When a horse is frightened of an object, the worst thing you can do is force him to approach it. The more you say, "You WILL accept the clippers," the more nervous the horse gets and thinks that there is a reason to be scared of it. If you want your horse to use the thinking side of his brain and relax rather than reverting to the reactive side of his brain and moving his feet, you have to stop being the predator that takes a direct line approach, and start thinking more like your horse--a prey animal--that is cautious. Rather than forcing the object on him, you’ll use a step-by-step method to desensitize him.
Whenever you desensitize your horse to any object, you'll always use the Approach and Retreat Method. You'll build his confidence by approaching him with the object he is scared of and then retreating by taking the object away when he stands still and relaxes. It's important not to take the object away if the horse is reactive and wants to move his feet. Mother Nature says, "Are you crazy? Don’t stand there, run! If you're frightened, don’t hang around, run!"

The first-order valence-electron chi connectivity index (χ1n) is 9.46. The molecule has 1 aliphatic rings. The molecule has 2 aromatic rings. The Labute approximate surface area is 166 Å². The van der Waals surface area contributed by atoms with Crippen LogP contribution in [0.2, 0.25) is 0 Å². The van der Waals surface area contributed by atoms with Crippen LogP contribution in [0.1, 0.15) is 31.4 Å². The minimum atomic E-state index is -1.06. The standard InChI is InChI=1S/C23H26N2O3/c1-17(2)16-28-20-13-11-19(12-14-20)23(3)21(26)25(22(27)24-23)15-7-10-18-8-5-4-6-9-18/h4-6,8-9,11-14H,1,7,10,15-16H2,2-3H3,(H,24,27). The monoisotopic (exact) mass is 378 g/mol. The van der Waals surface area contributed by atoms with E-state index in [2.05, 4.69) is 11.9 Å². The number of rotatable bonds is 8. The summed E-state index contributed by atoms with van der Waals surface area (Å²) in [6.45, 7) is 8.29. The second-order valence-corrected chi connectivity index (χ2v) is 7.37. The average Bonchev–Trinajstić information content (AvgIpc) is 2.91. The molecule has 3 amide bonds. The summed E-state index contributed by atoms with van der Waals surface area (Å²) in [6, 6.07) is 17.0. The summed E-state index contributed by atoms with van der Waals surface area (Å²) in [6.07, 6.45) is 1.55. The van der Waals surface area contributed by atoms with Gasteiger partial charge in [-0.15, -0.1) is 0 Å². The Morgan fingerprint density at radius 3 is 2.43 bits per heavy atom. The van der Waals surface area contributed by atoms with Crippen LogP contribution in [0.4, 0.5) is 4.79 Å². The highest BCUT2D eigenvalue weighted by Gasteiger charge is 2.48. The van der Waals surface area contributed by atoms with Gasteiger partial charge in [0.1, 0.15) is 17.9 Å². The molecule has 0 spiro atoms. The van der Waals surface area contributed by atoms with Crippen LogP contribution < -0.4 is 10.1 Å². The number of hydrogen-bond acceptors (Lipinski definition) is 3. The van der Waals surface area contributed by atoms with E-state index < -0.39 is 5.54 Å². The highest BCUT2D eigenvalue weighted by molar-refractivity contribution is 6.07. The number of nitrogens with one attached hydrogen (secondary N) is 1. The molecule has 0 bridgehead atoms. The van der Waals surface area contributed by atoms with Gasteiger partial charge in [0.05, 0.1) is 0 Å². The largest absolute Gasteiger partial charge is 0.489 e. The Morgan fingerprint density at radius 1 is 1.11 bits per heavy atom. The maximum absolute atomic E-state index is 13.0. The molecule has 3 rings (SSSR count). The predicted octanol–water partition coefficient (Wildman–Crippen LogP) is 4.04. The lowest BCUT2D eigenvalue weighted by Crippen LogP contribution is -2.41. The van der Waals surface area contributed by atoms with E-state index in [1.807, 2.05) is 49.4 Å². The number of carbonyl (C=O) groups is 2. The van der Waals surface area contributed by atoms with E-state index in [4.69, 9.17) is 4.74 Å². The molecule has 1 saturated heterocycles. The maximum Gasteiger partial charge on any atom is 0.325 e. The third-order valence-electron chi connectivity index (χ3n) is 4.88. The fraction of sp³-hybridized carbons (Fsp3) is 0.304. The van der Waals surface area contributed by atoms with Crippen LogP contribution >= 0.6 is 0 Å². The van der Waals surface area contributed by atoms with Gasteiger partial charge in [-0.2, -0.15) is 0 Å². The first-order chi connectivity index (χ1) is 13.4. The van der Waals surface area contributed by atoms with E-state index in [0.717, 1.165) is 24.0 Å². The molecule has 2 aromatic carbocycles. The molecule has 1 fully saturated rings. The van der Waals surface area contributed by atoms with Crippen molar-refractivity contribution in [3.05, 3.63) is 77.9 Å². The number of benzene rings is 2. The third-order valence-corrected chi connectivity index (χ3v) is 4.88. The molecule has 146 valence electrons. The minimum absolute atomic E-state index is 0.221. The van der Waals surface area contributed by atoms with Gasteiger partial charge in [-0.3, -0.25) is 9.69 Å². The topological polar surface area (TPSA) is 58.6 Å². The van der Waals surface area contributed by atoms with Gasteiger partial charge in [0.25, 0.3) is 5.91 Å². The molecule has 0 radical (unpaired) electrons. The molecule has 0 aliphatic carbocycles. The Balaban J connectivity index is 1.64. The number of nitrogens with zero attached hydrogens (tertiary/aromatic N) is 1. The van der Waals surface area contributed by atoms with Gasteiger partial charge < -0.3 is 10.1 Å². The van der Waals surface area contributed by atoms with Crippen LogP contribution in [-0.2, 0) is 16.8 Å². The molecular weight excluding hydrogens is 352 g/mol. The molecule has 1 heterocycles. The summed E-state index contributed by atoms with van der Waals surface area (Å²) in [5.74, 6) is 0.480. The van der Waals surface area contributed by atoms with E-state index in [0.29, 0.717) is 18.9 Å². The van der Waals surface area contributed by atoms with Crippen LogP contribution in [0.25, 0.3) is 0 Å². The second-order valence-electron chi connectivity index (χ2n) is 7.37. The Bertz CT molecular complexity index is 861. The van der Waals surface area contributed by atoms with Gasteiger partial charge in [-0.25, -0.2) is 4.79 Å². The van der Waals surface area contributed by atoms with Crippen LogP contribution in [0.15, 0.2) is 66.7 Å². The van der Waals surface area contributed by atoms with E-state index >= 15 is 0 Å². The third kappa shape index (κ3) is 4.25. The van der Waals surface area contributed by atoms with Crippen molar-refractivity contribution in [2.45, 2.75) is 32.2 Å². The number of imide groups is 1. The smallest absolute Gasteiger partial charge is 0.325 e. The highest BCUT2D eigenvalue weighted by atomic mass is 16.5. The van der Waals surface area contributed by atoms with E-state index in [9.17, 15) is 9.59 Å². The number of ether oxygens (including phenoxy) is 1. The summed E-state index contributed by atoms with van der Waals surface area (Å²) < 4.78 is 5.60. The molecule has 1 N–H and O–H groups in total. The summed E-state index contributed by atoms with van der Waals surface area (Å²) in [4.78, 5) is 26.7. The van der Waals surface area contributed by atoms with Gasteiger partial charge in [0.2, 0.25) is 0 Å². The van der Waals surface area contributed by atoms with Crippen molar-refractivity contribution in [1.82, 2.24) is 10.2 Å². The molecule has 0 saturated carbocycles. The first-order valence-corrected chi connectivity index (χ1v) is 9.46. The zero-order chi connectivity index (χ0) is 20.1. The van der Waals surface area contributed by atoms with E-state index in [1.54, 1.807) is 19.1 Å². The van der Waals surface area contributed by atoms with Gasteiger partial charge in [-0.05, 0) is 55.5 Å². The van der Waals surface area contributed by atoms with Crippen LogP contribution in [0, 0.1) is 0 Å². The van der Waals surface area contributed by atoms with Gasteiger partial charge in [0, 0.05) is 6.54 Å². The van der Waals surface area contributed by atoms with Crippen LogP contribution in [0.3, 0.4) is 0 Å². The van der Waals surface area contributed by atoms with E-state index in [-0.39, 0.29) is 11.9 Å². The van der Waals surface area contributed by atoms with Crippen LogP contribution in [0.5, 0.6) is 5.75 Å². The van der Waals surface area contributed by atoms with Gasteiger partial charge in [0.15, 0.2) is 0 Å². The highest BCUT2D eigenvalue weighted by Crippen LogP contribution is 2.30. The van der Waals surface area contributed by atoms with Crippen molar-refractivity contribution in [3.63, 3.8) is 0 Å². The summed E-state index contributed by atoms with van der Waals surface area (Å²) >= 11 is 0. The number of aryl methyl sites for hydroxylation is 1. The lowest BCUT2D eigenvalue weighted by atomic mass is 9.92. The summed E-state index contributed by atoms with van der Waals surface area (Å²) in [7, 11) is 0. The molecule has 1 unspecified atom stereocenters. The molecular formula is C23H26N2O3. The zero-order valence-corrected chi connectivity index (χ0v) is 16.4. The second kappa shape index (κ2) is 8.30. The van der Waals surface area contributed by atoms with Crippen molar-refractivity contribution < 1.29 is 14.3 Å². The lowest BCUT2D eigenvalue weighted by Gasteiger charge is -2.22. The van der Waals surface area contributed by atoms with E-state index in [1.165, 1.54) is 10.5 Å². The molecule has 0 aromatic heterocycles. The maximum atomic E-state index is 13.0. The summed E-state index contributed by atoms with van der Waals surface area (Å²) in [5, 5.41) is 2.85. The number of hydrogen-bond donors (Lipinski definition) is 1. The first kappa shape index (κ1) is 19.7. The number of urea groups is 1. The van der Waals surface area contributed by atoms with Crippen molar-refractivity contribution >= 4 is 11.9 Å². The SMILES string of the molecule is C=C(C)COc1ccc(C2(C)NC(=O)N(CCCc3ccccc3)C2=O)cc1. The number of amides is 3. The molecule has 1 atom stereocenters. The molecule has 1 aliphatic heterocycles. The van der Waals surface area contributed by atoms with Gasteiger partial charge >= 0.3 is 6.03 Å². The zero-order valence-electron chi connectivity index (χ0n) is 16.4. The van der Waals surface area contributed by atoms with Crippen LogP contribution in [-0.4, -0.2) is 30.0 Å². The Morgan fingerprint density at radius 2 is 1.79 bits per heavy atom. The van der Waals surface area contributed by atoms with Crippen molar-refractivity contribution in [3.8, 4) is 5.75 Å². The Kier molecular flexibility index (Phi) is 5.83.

You're trying to say, "Don’t listen to your mother. When you get frightened, stand still and relax." You want the horse to realize that the quickest way to get a scary object to go away is to ignore it. For example, using the Approach and Retreat Method you can teach your horse to stand still and relax while you clip him, apply fly spray or flap his body with a plastic bag. You'll teach him that if he stands still and relaxes, the object will go away.